Wadia 121 Decoding Computer Review

June 20, 2012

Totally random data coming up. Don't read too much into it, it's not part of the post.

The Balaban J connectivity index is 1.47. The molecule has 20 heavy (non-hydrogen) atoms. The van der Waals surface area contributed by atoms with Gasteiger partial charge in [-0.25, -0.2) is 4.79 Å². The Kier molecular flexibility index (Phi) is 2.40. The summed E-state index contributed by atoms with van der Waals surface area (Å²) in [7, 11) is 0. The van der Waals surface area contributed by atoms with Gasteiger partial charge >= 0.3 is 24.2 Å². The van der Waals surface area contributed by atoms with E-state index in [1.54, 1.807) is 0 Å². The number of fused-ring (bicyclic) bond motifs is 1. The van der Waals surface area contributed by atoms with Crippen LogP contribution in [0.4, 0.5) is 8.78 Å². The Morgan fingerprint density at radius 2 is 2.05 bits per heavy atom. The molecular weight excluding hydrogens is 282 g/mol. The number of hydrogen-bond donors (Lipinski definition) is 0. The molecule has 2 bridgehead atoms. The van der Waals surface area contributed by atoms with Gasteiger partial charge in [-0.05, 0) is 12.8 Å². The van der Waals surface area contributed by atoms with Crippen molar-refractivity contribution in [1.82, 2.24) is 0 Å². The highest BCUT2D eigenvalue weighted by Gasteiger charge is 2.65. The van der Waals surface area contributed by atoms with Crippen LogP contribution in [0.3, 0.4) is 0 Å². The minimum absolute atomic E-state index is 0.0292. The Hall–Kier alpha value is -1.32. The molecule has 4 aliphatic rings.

I have reviewed several USB DACS – the High Resolution Technologies MusicStreamer II+ ($349), the Furutech ADL GT40 ($525), the Music Hall dac25.3 ($599), and the Benchmark DAC1 HDR ($1895). Each has its own unique feature set and comes in at a different price point. The Wadia 121 USB DAC ($1299), which is the subject of this review, is unique among them in that it will play 192/24 high-resolution files over USB. Regular readers will know that I am not convinced that 192/24 audio files have a sonic advantage over 96/24 audio files, but that is based on a spectral analysis of a handful of high resolution files and playback on systems which may not be sufficiently resolving to reveal the differences. In these matters, perhaps it is better to be safe than sorry and seek out a USB DAC with such capability, provided you are willing to pay the additional cost of entry both for the hardware and (especially) the software. The good news is that such capability need not cost an arm and a leg, and the additional cost may provide a better all-around performer at the lower sampling rates, where most of your music likely resides.